Could This New Apple Tech Make Devices Even Smaller?
A recently published patent application reveals that Apple (NASDAQ:AAPL) has developed a new SIM card tray mechanism that could save “valuable real estate” and reduce the overall size of future devices, reports Patently Apple. In a patent titled ”Systems and Methods for Ejecting Removable Modules from Electronic Devices,” Apple outlines its elegant solution to the standard mechanical SIM card assembly.
As noted in the patent background information, most SIM card “ejector mechanisms” waste space and can allow debris to enter into the device since users must typically use an eject tool to trigger the mechanism. However, instead of relying on a mechanical “ejectable component assembly,” Apple’s “removable module” patent would utilize a series of magnets to hold the SIM card in place.
Apple’s new method for ejecting removable modules could also have applications beyond the iPhone. In the patent disclosure section, Apple notes that this technology could be applied to all types of electronic devices, including “laptop computers, desktop computers, tablets, servers, printers, or combinations thereof.”
Apple also suggests that this technology could be incorporated into “miniature electronic devices.” These wearable tech products could be integrated into other objects such as “watches, rings, necklaces, belts, accessories for belts, headsets, accessories for shoes, virtual reality devices, other wearable electronics, accessories for sporting equipment, accessories for fitness equipment, key chains, or any combination thereof.”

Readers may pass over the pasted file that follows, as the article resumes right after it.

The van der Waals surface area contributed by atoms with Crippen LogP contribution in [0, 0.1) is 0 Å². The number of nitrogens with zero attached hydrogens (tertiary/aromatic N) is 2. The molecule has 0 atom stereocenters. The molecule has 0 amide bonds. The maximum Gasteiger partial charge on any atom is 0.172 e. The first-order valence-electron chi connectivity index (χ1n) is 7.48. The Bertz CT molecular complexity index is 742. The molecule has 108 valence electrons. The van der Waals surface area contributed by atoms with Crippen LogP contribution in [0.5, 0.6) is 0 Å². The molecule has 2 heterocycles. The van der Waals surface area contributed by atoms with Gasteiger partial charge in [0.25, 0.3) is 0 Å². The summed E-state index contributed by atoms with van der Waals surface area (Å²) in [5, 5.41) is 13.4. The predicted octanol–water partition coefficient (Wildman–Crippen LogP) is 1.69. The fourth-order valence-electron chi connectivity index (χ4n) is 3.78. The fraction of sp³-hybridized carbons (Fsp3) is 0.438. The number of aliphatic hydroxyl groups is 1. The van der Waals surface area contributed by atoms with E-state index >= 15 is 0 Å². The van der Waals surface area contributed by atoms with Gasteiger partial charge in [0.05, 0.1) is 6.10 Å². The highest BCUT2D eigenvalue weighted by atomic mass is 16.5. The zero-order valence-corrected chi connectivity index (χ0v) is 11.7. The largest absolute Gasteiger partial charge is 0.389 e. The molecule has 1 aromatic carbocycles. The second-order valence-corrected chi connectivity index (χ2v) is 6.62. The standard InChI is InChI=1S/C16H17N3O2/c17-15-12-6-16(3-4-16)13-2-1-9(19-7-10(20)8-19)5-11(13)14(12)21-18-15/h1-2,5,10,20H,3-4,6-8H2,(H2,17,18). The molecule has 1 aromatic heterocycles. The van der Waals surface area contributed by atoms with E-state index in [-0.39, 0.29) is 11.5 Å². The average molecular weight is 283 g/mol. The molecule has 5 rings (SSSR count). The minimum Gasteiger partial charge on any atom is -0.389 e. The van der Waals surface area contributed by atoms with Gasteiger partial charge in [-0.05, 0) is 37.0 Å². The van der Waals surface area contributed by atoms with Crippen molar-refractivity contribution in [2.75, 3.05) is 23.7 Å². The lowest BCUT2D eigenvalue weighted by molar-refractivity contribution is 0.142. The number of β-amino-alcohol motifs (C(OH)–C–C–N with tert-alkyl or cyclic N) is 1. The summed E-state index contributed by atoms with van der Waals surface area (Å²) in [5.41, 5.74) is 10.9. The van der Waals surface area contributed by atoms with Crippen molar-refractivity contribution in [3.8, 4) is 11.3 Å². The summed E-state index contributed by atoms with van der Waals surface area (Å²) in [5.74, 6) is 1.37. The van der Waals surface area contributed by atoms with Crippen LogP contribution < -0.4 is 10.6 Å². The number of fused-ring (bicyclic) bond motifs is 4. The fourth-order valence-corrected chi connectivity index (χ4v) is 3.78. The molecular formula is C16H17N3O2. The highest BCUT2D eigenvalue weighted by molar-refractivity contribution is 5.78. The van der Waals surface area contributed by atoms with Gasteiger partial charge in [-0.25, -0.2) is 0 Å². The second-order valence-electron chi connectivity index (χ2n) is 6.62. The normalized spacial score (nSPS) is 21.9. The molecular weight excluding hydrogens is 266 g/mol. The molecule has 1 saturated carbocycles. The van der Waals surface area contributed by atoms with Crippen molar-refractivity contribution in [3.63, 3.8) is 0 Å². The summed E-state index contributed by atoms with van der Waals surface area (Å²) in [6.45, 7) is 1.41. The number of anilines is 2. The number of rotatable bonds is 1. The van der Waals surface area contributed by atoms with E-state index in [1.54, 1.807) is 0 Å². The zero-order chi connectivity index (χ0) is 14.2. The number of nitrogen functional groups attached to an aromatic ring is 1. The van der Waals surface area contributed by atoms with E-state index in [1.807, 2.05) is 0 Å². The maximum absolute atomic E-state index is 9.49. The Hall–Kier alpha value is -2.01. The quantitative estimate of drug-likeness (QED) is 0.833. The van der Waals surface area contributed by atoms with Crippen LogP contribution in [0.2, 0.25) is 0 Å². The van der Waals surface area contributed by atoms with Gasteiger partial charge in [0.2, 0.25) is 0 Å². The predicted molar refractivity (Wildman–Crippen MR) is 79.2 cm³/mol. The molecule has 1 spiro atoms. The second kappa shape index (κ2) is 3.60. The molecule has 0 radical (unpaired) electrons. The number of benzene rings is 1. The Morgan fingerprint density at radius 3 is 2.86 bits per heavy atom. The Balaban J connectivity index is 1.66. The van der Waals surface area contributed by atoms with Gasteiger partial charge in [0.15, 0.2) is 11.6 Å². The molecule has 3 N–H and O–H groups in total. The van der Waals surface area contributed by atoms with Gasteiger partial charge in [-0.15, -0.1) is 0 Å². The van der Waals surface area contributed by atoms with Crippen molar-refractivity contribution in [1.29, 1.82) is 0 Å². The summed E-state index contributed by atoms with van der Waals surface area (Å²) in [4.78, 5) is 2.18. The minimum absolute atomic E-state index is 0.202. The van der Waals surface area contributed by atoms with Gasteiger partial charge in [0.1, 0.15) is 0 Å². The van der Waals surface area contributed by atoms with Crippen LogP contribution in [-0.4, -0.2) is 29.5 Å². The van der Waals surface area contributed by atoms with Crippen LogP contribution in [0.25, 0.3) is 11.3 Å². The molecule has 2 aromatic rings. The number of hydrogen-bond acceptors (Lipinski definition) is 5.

Although rumors of an Apple iWatch have been around since last year, the reference to “accessories for shoes” is particularly intriguing since Apple recently hired Ben Shaffer, a former Nike (NYSE:NKE) shoe designer. Although industry watchers can only guess at Apple’s ultimate plans for this technology, the effort that went into designing this tiny component is yet another example of what renowned product designer Jony Ive recently called Apple’s “care and attention to things people don’t see immediately.”
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